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Showing items 1 through 9 of 5.
  1. Library Resource
    Journal Articles & Books
    December, 2015
    Laos

    Despite the increasing acknowledgment of scholars and practitioners that many large-scale agricultural land acquisitions in developing countries fail or never materialize, empirical evidence about how and why they fail to date is still scarce. Too often, land deals are portrayed as straightforward investments and their success is taken for granted. Looking at the coffee sector in Laos, the authors of this article explore dimensions of the land grab debate that have not yet been sufficiently examined.

  2. Library Resource
    Journal Articles & Books
    December, 2012
    Laos

    This paper critically examines theories of accumulation, dispossession and exclusion for analyzing the agrarian transformations that result from contemporary large-scale land acquisitions across the Global South. Building upon Marx's primitive accumulation, Harvey's accumulation by dispossession and Hall et al.'s Powers of Exclusion, conceptual lenses are developed through which to examine how land grabs transform property and social relationships of resource-based production.

  3. Library Resource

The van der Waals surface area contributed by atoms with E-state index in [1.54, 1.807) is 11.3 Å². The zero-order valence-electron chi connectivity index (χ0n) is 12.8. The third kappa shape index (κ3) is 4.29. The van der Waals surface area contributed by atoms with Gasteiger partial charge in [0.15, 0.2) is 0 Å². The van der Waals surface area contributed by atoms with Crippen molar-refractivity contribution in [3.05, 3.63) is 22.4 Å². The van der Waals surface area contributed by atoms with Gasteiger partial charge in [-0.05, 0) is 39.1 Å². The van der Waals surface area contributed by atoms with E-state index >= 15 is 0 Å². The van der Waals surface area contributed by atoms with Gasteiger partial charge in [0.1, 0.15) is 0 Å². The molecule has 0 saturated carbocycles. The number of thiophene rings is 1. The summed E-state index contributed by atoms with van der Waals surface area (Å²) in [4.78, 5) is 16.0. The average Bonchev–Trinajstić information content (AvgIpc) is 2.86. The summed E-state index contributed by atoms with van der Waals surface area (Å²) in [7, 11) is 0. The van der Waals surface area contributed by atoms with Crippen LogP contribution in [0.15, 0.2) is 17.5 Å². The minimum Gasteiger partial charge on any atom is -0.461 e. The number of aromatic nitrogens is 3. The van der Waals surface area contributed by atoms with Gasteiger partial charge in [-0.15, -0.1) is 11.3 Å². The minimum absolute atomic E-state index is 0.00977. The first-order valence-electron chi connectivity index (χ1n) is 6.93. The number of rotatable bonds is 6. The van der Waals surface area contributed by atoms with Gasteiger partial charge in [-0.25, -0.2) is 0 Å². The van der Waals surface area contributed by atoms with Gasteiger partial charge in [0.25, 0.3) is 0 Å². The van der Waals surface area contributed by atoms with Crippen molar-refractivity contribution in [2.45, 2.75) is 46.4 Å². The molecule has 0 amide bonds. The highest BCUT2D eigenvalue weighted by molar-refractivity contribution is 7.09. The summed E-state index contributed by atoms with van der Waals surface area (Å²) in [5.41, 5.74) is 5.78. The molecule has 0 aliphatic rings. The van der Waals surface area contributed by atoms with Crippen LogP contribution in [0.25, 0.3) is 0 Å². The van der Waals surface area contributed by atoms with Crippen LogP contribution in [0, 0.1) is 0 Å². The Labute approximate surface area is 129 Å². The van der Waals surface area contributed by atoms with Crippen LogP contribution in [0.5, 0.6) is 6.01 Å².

Institutional & promotional materials
    December, 2015
    Laos

    The Lao Land and Forest Allocation Policy (LFAP) was intended to provide clearer property rights for swidden farmers living in mountainous areas. These lands are legally defined as “State” forests but are under various forms of customary tenure. The policy involves demarcating village territorial boundaries, ecological zoning of lands within village territories, and finally allocating a limited number of individual land parcels to specific households for farming.

  4. Library Resource
    Journal Articles & Books
    December, 2011
    Laos

    In recent years the Lao government has provided many foreign investors with large-scale economic land concessions to develop plantations. These concessions have resulted in significant alterations of landscapes and ecological processes, greatly reduced local access to resources through enclosing common areas, and ultimately leading to massive changes in the livelihoods of large numbers of mainly indigenous peoples living near these concessions.

  5. Library Resource
    Journal Articles & Books
    December, 2015
    Laos

    This article examines changing contexts and emerging processes related to “land grabbing”. In particular, it uses the case of Laos to analyze the driving forces behind land takings, how such drivers are implied in land policies, and how affected people respond depending on their socio-economic assets and political connections.

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